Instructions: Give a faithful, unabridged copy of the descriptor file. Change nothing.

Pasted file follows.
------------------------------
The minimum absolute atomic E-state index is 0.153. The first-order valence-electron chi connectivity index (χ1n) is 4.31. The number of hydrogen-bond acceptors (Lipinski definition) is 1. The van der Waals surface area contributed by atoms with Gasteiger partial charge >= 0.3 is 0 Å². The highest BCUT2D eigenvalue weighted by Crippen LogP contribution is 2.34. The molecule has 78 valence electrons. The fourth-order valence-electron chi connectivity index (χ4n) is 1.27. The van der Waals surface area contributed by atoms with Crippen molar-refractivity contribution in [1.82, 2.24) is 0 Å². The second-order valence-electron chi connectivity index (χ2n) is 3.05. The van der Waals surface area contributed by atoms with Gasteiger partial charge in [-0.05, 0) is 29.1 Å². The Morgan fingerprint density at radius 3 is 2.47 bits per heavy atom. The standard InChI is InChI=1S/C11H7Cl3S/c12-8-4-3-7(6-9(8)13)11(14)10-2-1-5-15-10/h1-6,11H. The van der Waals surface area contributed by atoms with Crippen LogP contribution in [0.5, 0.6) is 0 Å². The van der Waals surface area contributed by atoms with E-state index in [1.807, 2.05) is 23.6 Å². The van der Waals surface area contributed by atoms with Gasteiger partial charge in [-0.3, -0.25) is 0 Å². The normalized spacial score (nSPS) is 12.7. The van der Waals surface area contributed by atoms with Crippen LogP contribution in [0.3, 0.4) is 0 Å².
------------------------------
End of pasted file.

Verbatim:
The minimum absolute atomic E-state index is 0.153. The first-order valence-electron chi connectivity index (χ1n) is 4.31. The number of hydrogen-bond acceptors (Lipinski definition) is 1. The van der Waals surface area contributed by atoms with Gasteiger partial charge >= 0.3 is 0 Å². The highest BCUT2D eigenvalue weighted by Crippen LogP contribution is 2.34. The molecule has 78 valence electrons. The fourth-order valence-electron chi connectivity index (χ4n) is 1.27. The van der Waals surface area contributed by atoms with Crippen molar-refractivity contribution in [1.82, 2.24) is 0 Å². The second-order valence-electron chi connectivity index (χ2n) is 3.05. The van der Waals surface area contributed by atoms with Gasteiger partial charge in [-0.05, 0) is 29.1 Å². The Morgan fingerprint density at radius 3 is 2.47 bits per heavy atom. The standard InChI is InChI=1S/C11H7Cl3S/c12-8-4-3-7(6-9(8)13)11(14)10-2-1-5-15-10/h1-6,11H. The van der Waals surface area contributed by atoms with Crippen LogP contribution in [0.5, 0.6) is 0 Å². The van der Waals surface area contributed by atoms with E-state index in [1.807, 2.05) is 23.6 Å². The van der Waals surface area contributed by atoms with Gasteiger partial charge in [-0.3, -0.25) is 0 Å². The normalized spacial score (nSPS) is 12.7. The van der Waals surface area contributed by atoms with Crippen LogP contribution in [0.3, 0.4) is 0 Å².